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‘Captain America’ protester jailed

A Hong Kong activist known as Captain America 2.0 for holding the superhero’s shield at rallies has been jailed for nearly six years under the controversial national security law.

Ma Chun-man was convicted of inciting secession by chanting slogans promoting Hong Kong’s independence from China.

Ma is the second person to be jailed under the law, which was passed in 2020 after protests the previous year.

It reduces Hong Kong’s autonomy and makes it easier to punish activists.

Beijing insists that the widely criticised legislation is needed to bring stability to the city, but critics say it is designed to squash dissent in Hong Kong.

The case against Ma, 31, was based on slogans he chanted at rallies, signs he held and interviews he gave to the media.

On Thursday, a Hong Kong court sentenced him to five years and nine months in prison, with the judge accusing Ma of showing no remorse.

In a letter to the judge read out before his sentencing, Ma said, “I do not feel any regret”, Reuters news agency reported.

“On my road to democracy and freedom, I can’t afford to be a coward,” he wrote.

One of Ma’s lawyers, Chris Ng, told reporters he was not sure if there would be an appeal.

Hong Kong erupted in street protests in 2019 over a proposed law that would have made it easier for China to extradite residents to the mainland. The demonstrations evolved into a broader pro-democracy movement that continued into 2020.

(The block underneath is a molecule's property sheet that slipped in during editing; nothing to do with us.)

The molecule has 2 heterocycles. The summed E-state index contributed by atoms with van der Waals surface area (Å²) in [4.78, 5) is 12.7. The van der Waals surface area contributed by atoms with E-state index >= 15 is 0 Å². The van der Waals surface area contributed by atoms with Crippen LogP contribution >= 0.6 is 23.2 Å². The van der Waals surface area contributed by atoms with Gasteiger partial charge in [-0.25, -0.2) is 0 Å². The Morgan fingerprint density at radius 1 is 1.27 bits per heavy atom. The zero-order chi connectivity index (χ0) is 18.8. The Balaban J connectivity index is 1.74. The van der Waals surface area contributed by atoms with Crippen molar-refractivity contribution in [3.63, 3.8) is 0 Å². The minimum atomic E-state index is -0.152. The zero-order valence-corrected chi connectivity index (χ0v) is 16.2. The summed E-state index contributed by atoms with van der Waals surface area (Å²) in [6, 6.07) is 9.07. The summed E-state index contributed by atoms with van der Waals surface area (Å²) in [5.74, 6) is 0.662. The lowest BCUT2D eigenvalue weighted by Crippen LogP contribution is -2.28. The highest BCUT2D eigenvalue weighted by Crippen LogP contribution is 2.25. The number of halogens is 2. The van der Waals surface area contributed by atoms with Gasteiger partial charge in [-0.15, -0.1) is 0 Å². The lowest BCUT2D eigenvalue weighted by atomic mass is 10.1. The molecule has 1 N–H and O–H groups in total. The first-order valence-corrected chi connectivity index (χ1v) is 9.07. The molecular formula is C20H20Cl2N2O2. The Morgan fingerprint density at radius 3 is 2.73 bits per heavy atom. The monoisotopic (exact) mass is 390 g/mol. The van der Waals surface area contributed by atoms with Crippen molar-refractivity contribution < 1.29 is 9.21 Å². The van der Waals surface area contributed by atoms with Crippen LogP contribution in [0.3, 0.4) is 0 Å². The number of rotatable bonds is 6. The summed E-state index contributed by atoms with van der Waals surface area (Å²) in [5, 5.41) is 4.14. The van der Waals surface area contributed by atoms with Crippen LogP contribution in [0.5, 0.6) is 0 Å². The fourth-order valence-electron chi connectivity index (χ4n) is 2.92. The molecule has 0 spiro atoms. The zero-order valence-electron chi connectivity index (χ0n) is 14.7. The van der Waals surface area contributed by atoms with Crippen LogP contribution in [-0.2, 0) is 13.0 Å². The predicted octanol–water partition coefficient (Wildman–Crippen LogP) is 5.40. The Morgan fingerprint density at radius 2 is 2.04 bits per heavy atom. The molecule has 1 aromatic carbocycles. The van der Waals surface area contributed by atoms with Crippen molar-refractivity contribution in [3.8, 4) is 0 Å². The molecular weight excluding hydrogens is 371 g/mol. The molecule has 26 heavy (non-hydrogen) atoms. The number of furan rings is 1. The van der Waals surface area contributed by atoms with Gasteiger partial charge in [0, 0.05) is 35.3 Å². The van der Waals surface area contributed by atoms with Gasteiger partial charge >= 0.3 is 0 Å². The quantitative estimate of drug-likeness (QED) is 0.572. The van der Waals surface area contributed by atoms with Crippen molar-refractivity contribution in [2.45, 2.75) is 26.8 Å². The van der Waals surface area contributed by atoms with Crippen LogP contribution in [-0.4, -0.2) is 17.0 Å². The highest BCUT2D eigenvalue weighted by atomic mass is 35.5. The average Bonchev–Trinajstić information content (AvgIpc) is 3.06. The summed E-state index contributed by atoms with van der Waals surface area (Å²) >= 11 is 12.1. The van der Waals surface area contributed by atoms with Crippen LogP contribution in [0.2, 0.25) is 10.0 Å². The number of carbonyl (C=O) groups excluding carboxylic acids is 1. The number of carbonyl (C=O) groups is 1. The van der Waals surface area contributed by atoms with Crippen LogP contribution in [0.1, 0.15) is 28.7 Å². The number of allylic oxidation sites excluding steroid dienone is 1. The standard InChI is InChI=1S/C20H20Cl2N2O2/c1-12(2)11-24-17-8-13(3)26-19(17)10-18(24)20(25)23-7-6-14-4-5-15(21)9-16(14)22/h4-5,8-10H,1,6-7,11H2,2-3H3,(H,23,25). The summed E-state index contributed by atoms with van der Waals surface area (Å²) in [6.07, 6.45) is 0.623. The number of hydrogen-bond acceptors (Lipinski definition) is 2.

The national security law has been seen by many as a response by Beijing to the protest movement, and a means to make it easier for China to arrest dissidents.

Hong Kong authorities arrested 117 people under the law in the year after it was passed and charged more than 60, including democratic politicians, activists, journalists and students.

More have been charged in the months since, including members of a group known for organising the city’s famed annual vigil for victims of the deadly 1989 Tiananmen Square crackdown.

The first trial under the law took place earlier this year and ended in Tong Ying-kit, a former waiter, being found guilty of inciting secession and terrorism. He was sentenced to nine years in prison.

Tong rode a motorbike into police officers while flying a flag with a protest slogan.

Unlike that first trial, the case against Ma did not involve any accusations of violence – he was tried based only on acts of speech.

The slogans Ma is said to have chanted included “liberate Hong Kong, revolution of our times” and “Hong Kong independence, the only way out”.

Amnesty International called his sentence “outrageous”.

“The Hong Kong government must stop endlessly expanding its definition of ‘endangering national security’ as a means of locking up people who express views it doesn’t like,” said Amnesty’s deputy secretary general Kyle Ward.

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